(TNS) — The county is looking into an online support and pay portal for those seeking vital records, but it'll also have to make sure hard copies of those same records are preserved — at a much higher cost.
During Monday's county technology committee meeting, officials discussed two items regarding the register of deeds: online service and preservation of records.
The records preservation concerns hard-copy marriage licenses from 1895-1920, a task the state requires, County Manager Jordan McMillen told the Dispatch. The state also requires the county and register of deeds to set aside a certain amount of their revenues for this preservation purpose.
"Older, hard [copies] are disintegrating and deteriorating," McMillen said, "so we need to bring a company in to basically clean and preserve those hard-copy records, which we're required to keep in perpetuity."
The county will use money from its "automation fund," to the tune of $20,270, McMillen said.
On Monday, the committee discussed the suggested preservation company and the process to hire it, and if they needed to ask interested companies to submit proposals.
"We're doing some additional research [and] we're going to bring that back at the full board meeting, but really this is the only company we've found in North Carolina that does it and the register of deeds does not want the records leaving the state," McMillen said.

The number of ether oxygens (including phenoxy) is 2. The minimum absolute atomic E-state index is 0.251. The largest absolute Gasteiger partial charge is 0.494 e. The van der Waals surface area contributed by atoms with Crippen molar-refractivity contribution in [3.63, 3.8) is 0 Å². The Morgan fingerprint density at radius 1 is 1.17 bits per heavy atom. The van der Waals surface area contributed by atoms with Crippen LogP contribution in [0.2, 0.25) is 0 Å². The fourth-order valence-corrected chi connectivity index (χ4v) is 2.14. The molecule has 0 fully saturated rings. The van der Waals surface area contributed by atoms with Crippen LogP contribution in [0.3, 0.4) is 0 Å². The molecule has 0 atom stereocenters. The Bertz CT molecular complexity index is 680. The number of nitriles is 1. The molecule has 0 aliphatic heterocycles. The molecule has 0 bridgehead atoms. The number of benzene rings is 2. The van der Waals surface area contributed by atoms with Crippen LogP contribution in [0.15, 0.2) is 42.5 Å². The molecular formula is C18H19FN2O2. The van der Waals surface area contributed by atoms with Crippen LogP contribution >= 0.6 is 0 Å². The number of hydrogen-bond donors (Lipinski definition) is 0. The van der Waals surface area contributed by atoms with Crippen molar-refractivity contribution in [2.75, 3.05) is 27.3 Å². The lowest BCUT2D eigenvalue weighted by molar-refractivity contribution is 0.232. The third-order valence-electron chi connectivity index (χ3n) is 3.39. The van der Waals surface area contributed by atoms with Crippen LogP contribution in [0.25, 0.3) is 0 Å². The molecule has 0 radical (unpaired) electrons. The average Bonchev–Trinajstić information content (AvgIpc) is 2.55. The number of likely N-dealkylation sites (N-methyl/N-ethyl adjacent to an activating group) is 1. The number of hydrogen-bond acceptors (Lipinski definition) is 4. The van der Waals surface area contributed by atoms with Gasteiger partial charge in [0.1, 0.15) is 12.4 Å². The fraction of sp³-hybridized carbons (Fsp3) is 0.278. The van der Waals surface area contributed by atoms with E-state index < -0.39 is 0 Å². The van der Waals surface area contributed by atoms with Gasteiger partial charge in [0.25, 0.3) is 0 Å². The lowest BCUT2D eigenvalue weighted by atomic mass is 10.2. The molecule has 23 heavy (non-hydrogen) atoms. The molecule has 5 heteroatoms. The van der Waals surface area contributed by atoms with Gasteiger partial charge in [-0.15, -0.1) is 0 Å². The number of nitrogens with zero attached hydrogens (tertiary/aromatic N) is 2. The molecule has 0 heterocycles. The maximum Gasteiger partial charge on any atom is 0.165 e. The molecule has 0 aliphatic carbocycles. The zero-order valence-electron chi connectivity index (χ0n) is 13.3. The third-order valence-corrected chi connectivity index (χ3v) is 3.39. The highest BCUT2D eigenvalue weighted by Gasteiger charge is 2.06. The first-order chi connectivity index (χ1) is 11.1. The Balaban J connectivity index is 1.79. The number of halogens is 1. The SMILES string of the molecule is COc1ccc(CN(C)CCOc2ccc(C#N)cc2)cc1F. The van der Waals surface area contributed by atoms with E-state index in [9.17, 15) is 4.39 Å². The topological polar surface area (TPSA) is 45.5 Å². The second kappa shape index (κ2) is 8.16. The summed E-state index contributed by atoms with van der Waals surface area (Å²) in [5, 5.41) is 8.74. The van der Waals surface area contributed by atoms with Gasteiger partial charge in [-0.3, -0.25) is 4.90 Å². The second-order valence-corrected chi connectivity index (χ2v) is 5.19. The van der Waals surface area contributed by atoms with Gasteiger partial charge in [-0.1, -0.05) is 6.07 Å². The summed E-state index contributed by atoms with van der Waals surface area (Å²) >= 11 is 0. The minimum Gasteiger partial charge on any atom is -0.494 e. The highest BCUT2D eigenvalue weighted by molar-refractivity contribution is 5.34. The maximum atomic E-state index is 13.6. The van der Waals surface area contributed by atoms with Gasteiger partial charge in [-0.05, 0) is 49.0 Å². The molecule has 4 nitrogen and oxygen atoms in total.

The county has these records preserved electronically, but the state requires they maintain paper records "basically forever," McMillen said.
Though the documents are in an online database, the public isn't able to request records online at this time.
About 80 counties in the state offer an online system where people can request, order and pay for vital records, such as marriage licenses and birth certificates.
It's "time we implement" this, McMillen said. "It can cut down on foot traffic in the office ... it just prevents them from having to come here."
With the system, people will pay online with a credit or debit card and the record will be mailed to them. The current $10 charge, set by the state, won't change, but online customers will be required to pay a processing fee of $3.39.
These fees will go directly to the third party company managing the online system. The service will come at no cost to the county, as it's essentially a convenience fee that'll directly pay the company.
Just like the company for preserving hard copies of marriage licenses, the technology committee's respective commissioners questioned why this specific company was selected, and if the county needed to go through an request-for-proposals process. The register of deeds recommended the company, Permitium, to the committee.
"We're doing some additional research," McMillen said. "On this one, there are some other providers in the state that do this service, but this one is the leading provider, and it's also one of the leading providers [that] has the least amount of convenience fee for the citizens."
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